Saturday, September 09, 2006

Good Day from Rio Muchacho Organic Farm

Hello Again Friends,

Where to start? Well the journey to Ecuador was easy, got in around 2 pm. Went straight from the airport to a hostel called El Centro del Mundo and just hung out there for the afternoon and evening. They had a lovely and comfortable common room so I basically just spent a lazy afternoon watching tv and talking to different people. Left the hostel around 10ish to go to the bus stop. The bus went through the night from Quito to Bahia. I slept like a baby and woke up at 7 am the next morning to find myself in Bahia. Took a ¨taxi,¨ a wooden seat driven by a local on a bike to the Guacamayo Tours office. Met Lucy and Dale, other volunteers and had a day of orientation, got a tour of Bahia and the things that Nicola and Dario, the farm owners, have done to help make it an eco-city. Left Bahia on a passenger ferry around 2:30 to San Vincent which is across the river and from there we hitched a ride (definitely more my style than the hired minibuses!) to the farm. I thought the truck was full when the 3 of us got on with our gear as there were already 8 or so other people which tons of sacks of food but we just kept stopping to pick people up.

Finally...the farm!! Met Greg and Beatrice, other volunteers who left this morning, and they showed us around the farm. Had a bit of time to unpack which I didn't do and paid for it later when the electricity went out and I didn't know where my flashlight was!!

And then it was Tuesday. We got right into the swing of things. Here's an outline of a typical day:

5:50- wake up

6:10- rubber boots on; meet Benjamin (one of the farm workers) to feed the chickens, help clean the pig stalls (because one of the workers left), and pick the vegetables for the day. This morning chore is a weekly rotation of cutting pesto, cleaning the pig stalls, feeding the chickens/picking the vegetables, and helping prepare breakfast and pick the fruits.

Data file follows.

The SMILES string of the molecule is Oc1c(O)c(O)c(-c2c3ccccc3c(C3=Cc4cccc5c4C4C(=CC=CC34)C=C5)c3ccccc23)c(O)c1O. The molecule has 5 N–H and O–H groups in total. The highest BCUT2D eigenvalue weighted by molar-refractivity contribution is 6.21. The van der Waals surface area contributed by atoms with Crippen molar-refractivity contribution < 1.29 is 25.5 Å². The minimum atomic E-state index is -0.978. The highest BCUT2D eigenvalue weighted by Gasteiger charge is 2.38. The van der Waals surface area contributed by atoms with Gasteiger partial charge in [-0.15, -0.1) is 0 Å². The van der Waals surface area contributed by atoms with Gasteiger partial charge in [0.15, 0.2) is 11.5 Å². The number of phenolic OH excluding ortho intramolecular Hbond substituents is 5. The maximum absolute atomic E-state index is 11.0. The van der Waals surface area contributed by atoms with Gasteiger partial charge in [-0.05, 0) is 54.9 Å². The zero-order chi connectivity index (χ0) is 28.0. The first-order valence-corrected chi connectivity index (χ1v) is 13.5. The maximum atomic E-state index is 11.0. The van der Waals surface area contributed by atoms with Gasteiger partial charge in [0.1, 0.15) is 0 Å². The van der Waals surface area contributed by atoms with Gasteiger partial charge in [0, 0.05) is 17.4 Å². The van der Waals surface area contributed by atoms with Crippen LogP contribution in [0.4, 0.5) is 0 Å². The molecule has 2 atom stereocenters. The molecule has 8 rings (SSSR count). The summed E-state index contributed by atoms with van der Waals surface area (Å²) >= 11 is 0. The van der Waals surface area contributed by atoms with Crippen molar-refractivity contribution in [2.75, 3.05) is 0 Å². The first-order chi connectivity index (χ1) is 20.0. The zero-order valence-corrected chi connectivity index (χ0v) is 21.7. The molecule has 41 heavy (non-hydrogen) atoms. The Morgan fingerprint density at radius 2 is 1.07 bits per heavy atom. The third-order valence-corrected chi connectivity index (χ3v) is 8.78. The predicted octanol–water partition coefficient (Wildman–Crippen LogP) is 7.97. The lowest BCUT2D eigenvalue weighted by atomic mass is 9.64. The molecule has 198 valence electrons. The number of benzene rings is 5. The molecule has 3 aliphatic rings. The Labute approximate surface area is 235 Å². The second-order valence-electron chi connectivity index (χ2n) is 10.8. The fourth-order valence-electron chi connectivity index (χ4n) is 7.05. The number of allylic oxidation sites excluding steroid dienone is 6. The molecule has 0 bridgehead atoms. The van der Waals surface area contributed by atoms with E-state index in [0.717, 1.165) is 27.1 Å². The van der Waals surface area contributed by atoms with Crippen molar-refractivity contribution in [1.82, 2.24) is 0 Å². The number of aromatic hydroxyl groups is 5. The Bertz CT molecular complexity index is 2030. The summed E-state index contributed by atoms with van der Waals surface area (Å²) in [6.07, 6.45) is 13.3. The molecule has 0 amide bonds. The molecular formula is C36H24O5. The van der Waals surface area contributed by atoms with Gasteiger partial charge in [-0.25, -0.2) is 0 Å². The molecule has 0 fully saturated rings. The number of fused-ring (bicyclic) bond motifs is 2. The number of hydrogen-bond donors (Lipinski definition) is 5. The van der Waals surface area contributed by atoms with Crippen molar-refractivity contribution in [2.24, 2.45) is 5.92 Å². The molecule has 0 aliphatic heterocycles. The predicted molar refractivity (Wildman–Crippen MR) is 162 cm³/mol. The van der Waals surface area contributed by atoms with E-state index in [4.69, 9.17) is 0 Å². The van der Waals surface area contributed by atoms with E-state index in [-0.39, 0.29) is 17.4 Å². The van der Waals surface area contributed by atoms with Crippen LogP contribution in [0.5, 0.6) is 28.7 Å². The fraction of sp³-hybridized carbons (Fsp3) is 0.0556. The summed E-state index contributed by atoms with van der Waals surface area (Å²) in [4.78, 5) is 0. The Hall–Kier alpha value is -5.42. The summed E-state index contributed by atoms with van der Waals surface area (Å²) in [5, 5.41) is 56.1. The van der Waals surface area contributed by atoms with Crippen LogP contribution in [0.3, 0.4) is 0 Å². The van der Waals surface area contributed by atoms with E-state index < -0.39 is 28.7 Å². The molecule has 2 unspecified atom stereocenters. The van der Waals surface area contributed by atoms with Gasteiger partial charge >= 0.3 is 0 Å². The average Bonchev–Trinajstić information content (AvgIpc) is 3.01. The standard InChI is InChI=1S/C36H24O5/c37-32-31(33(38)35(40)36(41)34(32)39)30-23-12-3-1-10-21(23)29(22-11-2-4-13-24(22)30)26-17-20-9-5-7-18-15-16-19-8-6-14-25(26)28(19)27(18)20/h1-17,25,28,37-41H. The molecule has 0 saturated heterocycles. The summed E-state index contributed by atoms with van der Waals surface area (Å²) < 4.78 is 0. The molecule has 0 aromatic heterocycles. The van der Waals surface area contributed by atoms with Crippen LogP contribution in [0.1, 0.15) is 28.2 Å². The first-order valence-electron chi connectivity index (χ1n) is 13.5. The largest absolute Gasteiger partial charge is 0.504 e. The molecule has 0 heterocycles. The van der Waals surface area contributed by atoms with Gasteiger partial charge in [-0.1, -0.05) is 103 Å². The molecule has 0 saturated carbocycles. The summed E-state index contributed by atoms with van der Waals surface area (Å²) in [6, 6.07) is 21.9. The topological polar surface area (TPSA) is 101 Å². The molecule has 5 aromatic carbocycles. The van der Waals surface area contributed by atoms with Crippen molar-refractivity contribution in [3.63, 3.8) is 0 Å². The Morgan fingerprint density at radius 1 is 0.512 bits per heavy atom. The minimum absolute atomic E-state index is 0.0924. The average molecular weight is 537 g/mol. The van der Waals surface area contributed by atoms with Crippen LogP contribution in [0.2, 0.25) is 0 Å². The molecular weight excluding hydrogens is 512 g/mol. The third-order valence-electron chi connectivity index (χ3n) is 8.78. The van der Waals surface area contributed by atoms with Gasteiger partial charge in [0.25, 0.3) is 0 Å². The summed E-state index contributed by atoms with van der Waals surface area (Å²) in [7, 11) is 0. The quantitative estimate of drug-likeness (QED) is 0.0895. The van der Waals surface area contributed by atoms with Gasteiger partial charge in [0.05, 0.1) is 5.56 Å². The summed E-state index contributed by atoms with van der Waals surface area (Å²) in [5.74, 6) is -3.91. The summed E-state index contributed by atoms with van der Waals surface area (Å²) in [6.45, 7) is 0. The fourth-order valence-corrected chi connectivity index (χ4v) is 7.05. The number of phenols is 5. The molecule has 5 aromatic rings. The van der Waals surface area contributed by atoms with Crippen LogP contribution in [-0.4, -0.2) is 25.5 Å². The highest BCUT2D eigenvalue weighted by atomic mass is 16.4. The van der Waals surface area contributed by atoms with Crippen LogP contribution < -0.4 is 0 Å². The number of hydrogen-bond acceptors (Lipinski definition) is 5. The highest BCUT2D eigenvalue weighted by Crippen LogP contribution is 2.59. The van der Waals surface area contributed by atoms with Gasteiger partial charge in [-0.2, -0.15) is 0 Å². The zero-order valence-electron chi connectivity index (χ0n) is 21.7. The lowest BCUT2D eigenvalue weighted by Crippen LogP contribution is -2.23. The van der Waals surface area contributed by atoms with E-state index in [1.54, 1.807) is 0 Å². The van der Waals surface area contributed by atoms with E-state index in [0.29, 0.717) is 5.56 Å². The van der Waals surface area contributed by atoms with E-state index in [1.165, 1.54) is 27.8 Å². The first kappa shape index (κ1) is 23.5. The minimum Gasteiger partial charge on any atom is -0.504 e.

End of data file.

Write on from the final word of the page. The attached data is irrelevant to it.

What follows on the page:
7:30- rubber boots off; breakfast and then dishes

8:30- rubber boots on; start the morning work. Usually involves some hoeing with acedones (I dont think this tool has a name in english but its the same thing I used in Honduras), preparing beds and planting in the garden, something with the animals, and anything else that needs to be done.

12- rubber boots off; lunch and dishes and then some relaxation time

1:30- special project time. our special project is to help redo one area and make it into an information center for future volunteers. We're taking out trees and plants, putting in new ones, redoing the floor, extending the roof, making bulletins and pictures, etc.

4- relaxation time

6- dinner and dishes

9ish- usually in bed (shocking, I know!)

So there you have it, a day in the life of molly lister at Rio Muchacho Organic Farm. We work monday through saturday afternoon, and it's different than anything I've ever done before and I'm loving it!! The work is hard, but delightfully hard and interesting. I don't think I've been this sore since soccer preseason so it's definitely a good pre-nols segment. The food is amazing- I seriously don' think I've ever eaten so well in my life. mmm mmm mmm!!! The people are lovely. We actually speak Spanish most of the time which I find quite tiring but it's a good test.

What else can I say? I'm currently in Canoa, the closest town to the farm which happens to be right on the coast and be covered in hammocks, so I can't really complain. There is no internet on the farm so I will try and update weekly but it's subject to change due to circumstances out of my control. I hope you can understand :)


Post a Comment

Links to this post:

Create a Link

<< Home